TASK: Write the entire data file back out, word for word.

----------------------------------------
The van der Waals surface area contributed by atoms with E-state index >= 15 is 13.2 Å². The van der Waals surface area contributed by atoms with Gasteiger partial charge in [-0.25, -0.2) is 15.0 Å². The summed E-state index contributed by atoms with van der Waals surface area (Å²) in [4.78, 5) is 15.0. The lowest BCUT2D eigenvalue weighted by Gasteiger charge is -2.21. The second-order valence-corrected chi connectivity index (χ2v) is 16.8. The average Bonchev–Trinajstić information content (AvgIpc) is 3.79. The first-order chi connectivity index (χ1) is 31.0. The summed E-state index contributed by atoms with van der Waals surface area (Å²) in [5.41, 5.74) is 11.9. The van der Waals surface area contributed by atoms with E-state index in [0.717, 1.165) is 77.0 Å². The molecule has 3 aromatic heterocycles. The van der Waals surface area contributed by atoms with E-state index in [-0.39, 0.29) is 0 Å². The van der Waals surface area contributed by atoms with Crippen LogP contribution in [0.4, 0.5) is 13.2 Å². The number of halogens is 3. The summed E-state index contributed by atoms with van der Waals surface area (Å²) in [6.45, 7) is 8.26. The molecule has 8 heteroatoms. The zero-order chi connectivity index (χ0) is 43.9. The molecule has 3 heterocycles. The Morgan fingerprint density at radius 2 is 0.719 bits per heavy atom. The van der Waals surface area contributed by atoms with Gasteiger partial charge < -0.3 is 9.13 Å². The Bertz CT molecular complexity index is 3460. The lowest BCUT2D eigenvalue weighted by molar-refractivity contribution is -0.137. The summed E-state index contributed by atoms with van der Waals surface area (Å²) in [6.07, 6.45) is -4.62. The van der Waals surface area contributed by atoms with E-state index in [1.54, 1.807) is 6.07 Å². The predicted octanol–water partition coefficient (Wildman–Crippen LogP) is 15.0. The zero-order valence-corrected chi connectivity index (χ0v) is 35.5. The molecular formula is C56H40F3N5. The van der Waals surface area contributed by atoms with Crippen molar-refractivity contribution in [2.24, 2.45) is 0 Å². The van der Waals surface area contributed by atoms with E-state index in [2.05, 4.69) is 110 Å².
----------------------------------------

The van der Waals surface area contributed by atoms with E-state index >= 15 is 13.2 Å². The van der Waals surface area contributed by atoms with Gasteiger partial charge in [-0.25, -0.2) is 15.0 Å². The summed E-state index contributed by atoms with van der Waals surface area (Å²) in [4.78, 5) is 15.0. The lowest BCUT2D eigenvalue weighted by Gasteiger charge is -2.21. The second-order valence-corrected chi connectivity index (χ2v) is 16.8. The average Bonchev–Trinajstić information content (AvgIpc) is 3.79. The first-order chi connectivity index (χ1) is 31.0. The summed E-state index contributed by atoms with van der Waals surface area (Å²) in [5.41, 5.74) is 11.9. The van der Waals surface area contributed by atoms with E-state index in [0.717, 1.165) is 77.0 Å². The molecule has 3 aromatic heterocycles. The van der Waals surface area contributed by atoms with E-state index in [-0.39, 0.29) is 0 Å². The van der Waals surface area contributed by atoms with Crippen LogP contribution in [0.4, 0.5) is 13.2 Å². The number of halogens is 3. The summed E-state index contributed by atoms with van der Waals surface area (Å²) in [6.45, 7) is 8.26. The molecule has 8 heteroatoms. The zero-order chi connectivity index (χ0) is 43.9. The molecule has 3 heterocycles. The Morgan fingerprint density at radius 2 is 0.719 bits per heavy atom. The van der Waals surface area contributed by atoms with Gasteiger partial charge < -0.3 is 9.13 Å². The Bertz CT molecular complexity index is 3460. The lowest BCUT2D eigenvalue weighted by molar-refractivity contribution is -0.137. The summed E-state index contributed by atoms with van der Waals surface area (Å²) in [6.07, 6.45) is -4.62. The van der Waals surface area contributed by atoms with E-state index in [1.54, 1.807) is 6.07 Å². The predicted octanol–water partition coefficient (Wildman–Crippen LogP) is 15.0. The zero-order valence-corrected chi connectivity index (χ0v) is 35.5. The molecular formula is C56H40F3N5. The van der Waals surface area contributed by atoms with Crippen molar-refractivity contribution in [2.24, 2.45) is 0 Å². The van der Waals surface area contributed by atoms with E-state index in [2.05, 4.69) is 110 Å².